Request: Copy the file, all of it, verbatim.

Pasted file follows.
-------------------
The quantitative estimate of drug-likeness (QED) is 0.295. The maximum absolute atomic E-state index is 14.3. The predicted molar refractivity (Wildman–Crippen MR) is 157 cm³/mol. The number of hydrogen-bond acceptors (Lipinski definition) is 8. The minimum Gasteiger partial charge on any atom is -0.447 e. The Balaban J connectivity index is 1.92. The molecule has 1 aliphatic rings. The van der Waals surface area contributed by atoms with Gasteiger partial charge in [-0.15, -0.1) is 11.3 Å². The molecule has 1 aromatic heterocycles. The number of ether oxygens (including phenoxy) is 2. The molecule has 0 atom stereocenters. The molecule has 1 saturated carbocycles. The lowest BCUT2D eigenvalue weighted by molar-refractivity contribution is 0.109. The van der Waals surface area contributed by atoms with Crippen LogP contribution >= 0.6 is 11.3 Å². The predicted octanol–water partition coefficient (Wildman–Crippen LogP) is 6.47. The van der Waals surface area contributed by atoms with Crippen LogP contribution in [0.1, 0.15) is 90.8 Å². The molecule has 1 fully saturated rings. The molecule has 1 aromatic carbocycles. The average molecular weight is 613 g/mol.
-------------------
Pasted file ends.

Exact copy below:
The quantitative estimate of drug-likeness (QED) is 0.295. The maximum absolute atomic E-state index is 14.3. The predicted molar refractivity (Wildman–Crippen MR) is 157 cm³/mol. The number of hydrogen-bond acceptors (Lipinski definition) is 8. The minimum Gasteiger partial charge on any atom is -0.447 e. The Balaban J connectivity index is 1.92. The molecule has 1 aliphatic rings. The van der Waals surface area contributed by atoms with Gasteiger partial charge in [-0.15, -0.1) is 11.3 Å². The molecule has 1 aromatic heterocycles. The number of ether oxygens (including phenoxy) is 2. The molecule has 0 atom stereocenters. The molecule has 1 saturated carbocycles. The lowest BCUT2D eigenvalue weighted by molar-refractivity contribution is 0.109. The van der Waals surface area contributed by atoms with Crippen LogP contribution >= 0.6 is 11.3 Å². The predicted octanol–water partition coefficient (Wildman–Crippen LogP) is 6.47. The van der Waals surface area contributed by atoms with Crippen LogP contribution in [0.1, 0.15) is 90.8 Å². The molecule has 1 fully saturated rings. The molecule has 1 aromatic carbocycles. The average molecular weight is 613 g/mol.